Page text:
SAN FRANCISCO -- A growing militant movement opposed to genetic engineering in agriculture and medicine is turning to sabotage -- from the bombing of a biotech company to the destruction of genetically modified crops.
As a result, targeted companies are taking extra security precautions and also often altering business strategies. The violence, which the FBI says suddenly became more serious this year, stems in part from frustration that peaceful protests have failed to slow the pace of biotech's progress.
"We've seen a drastic escalation in the use of violent tactics in the past year," said Phil Celestini, head of the FBI's domestic terrorism unit in Washington.
A range of militant environmental, economic and animal-rights activist groups have used the Internet to organize around biotechnology, first in Europe and now in the United States. Many fear the technology will forever harm nature while others object to how animals are treated in drug experiments.
Wanted by FBI
A 25-year-old Californian, Daniel Andreas San Diego, is wanted by the FBI in connection with some of the most recent attacks: the bombings in August of the Bay-area biotech company Chiron Corp. and last month of a nearby cosmetics manufacturer. Aside from a few shattered windows, little damage was done to either company.
The group that claimed responsibility for the blasts, the previously unheard of Revolutionary Cells, vowed more bombings were to come.
Other anti-biotech attacks this year include the vandalism of a Chiron executive's car and the trashing of a biology lab at Louisiana State University last month.
In France, an estimated half of the 100 plots of experimental biotech crops were destroyed this year, prompting some 1,500 scientists, including two Nobel laureates, to demand an end to the vandalism.
Genetically modified crop experimentation in Britain is also in danger due to sabotage and political opposition.
"Peaceful protests aren't ending the suffering," said Danielle Matthews, a spokeswoman for Stop Huntingdon Animal Cruelty, an animal rights group that supports property destruction but not human injury. The group has waged a four-year harassment campaign to shut down the Lawrenceville, N.J., laboratory of Huntingdon Life Sciences, a company that tests drugs and chemicals on animals for companies including biotech firms.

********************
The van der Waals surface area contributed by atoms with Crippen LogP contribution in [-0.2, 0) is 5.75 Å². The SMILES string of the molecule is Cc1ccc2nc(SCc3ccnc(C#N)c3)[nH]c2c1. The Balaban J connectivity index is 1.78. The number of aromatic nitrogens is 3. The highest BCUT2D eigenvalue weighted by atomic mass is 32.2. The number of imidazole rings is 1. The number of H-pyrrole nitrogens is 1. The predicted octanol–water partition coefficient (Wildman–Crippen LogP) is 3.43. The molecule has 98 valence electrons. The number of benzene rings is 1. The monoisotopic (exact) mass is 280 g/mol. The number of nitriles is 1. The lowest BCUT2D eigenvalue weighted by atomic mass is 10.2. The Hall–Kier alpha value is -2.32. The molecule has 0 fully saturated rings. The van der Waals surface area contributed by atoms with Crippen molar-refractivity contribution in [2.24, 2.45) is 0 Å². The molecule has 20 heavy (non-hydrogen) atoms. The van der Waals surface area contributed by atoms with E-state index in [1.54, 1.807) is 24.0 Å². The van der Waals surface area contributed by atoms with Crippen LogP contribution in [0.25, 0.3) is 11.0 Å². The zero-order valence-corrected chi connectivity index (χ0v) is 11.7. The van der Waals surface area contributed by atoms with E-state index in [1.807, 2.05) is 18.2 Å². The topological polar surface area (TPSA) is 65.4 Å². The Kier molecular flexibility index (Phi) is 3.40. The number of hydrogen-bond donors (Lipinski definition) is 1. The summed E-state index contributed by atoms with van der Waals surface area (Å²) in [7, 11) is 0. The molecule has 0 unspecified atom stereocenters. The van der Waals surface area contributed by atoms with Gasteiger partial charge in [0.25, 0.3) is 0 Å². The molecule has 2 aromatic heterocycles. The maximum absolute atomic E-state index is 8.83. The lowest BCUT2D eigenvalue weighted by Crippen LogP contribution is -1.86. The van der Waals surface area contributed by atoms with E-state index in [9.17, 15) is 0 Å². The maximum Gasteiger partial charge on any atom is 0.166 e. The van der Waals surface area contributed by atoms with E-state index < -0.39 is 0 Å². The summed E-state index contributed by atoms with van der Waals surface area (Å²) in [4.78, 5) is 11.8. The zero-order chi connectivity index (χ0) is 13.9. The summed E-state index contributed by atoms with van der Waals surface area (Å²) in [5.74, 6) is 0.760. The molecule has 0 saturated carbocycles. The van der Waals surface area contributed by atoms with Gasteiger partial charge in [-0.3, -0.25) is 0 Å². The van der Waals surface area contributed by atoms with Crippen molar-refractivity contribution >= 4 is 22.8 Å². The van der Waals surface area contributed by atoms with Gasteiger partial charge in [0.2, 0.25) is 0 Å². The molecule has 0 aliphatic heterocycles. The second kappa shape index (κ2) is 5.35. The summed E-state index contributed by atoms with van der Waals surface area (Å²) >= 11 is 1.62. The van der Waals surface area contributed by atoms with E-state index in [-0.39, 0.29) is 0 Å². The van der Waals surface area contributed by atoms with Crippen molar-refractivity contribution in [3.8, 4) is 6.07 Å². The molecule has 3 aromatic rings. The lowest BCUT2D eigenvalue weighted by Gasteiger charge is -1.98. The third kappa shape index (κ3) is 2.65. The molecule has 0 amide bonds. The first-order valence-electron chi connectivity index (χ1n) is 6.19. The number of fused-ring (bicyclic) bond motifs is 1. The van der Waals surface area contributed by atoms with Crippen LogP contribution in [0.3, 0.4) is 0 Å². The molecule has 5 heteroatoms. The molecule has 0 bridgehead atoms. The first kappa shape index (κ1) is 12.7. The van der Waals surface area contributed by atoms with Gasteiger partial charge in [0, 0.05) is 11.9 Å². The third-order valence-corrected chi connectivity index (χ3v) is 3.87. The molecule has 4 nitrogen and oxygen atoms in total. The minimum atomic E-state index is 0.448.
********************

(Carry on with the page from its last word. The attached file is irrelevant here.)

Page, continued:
"The companies say they care when they're faced with nonviolent protesters and then do nothing," Matthews said. "Maybe the companies will start caring when they have to pay to replace a few windows."
Almost since James Watson and Francis Crick discovered DNA 50 years ago, scientists have been exploring ways to manipulate and exploit those building blocks of life for everything from boosting crop yields to germ warfare.
But questions didn't arise about biotechnology's safety and impact on nature until San Francisco-area scientists Herb Boyer and Stanley Cohen succeeded 30 years ago in splicing genes from one species into another. Since then, opposition to biotechnology research, first in agriculture and later in medicine, has grown, especially in Europe.
Chiron spokesman John Gallagher said attacks on the company, including the alleged unauthorized use of an executive's credit card, haven't changed the way the company does business.
But there is evidence that these "direct action" campaigns are having an effect on other companies.
The accounting firm Deloitte & Touche severed its ties with Huntingdon earlier this year because of harassment of its employees. Huntingdon itself moved its headquarters from the United Kingdom to Baltimore last year because of increasing violence against it.
In Britain, Bayer CropSciences said it no longer will plant experimental plots of genetically engineered crops because the government has declined to keep the locations confidential.
Bayer was the last company carrying out such trials in the United Kingdom. Other agricultural biotech companies had previously pulled out because such experimental plots were routinely destroyed by protesters.
And the biotech company Biogemma is contemplating leaving France because its experimental crops keep getting destroyed.